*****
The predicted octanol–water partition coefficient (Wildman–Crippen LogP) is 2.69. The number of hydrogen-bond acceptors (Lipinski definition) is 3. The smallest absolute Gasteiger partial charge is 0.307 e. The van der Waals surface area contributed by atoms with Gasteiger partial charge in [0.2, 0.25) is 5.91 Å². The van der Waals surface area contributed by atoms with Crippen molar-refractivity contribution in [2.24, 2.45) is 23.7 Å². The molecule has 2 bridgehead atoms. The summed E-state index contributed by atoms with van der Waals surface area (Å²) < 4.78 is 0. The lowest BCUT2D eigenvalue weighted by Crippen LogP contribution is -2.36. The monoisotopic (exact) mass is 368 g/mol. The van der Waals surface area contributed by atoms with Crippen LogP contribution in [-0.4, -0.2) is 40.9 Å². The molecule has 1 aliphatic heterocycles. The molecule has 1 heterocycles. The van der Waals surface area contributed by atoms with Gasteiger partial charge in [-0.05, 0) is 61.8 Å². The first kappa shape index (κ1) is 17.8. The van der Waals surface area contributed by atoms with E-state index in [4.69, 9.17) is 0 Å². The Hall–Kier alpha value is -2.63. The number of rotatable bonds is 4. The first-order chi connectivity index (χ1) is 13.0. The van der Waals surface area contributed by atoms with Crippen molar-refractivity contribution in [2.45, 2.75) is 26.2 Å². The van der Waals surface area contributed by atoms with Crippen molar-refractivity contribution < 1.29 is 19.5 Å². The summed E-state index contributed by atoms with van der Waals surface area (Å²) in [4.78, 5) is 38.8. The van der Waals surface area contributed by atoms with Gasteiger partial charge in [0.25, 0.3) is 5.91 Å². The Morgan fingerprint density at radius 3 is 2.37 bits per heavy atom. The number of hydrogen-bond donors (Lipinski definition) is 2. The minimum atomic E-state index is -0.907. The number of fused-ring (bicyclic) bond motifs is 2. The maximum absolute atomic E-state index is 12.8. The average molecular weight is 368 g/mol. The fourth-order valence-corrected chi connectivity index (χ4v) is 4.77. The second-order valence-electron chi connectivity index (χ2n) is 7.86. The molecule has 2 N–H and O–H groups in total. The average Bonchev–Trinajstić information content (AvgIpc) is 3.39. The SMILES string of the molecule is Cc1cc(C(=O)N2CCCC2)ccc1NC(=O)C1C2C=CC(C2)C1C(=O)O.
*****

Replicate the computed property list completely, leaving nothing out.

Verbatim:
The predicted octanol–water partition coefficient (Wildman–Crippen LogP) is 2.69. The number of hydrogen-bond acceptors (Lipinski definition) is 3. The smallest absolute Gasteiger partial charge is 0.307 e. The van der Waals surface area contributed by atoms with Gasteiger partial charge in [0.2, 0.25) is 5.91 Å². The van der Waals surface area contributed by atoms with Crippen molar-refractivity contribution in [2.24, 2.45) is 23.7 Å². The molecule has 2 bridgehead atoms. The summed E-state index contributed by atoms with van der Waals surface area (Å²) < 4.78 is 0. The lowest BCUT2D eigenvalue weighted by Crippen LogP contribution is -2.36. The monoisotopic (exact) mass is 368 g/mol. The van der Waals surface area contributed by atoms with Crippen LogP contribution in [-0.4, -0.2) is 40.9 Å². The molecule has 1 aliphatic heterocycles. The molecule has 1 heterocycles. The van der Waals surface area contributed by atoms with Gasteiger partial charge in [-0.05, 0) is 61.8 Å². The first kappa shape index (κ1) is 17.8. The van der Waals surface area contributed by atoms with E-state index in [4.69, 9.17) is 0 Å². The Hall–Kier alpha value is -2.63. The number of rotatable bonds is 4. The first-order chi connectivity index (χ1) is 13.0. The van der Waals surface area contributed by atoms with Crippen molar-refractivity contribution in [2.45, 2.75) is 26.2 Å². The van der Waals surface area contributed by atoms with Crippen molar-refractivity contribution < 1.29 is 19.5 Å². The summed E-state index contributed by atoms with van der Waals surface area (Å²) in [4.78, 5) is 38.8. The van der Waals surface area contributed by atoms with Gasteiger partial charge in [0.25, 0.3) is 5.91 Å². The Morgan fingerprint density at radius 3 is 2.37 bits per heavy atom. The number of hydrogen-bond donors (Lipinski definition) is 2. The minimum atomic E-state index is -0.907. The number of fused-ring (bicyclic) bond motifs is 2. The maximum absolute atomic E-state index is 12.8. The average molecular weight is 368 g/mol. The fourth-order valence-corrected chi connectivity index (χ4v) is 4.77. The second-order valence-electron chi connectivity index (χ2n) is 7.86. The molecule has 2 N–H and O–H groups in total. The average Bonchev–Trinajstić information content (AvgIpc) is 3.39. The SMILES string of the molecule is Cc1cc(C(=O)N2CCCC2)ccc1NC(=O)C1C2C=CC(C2)C1C(=O)O.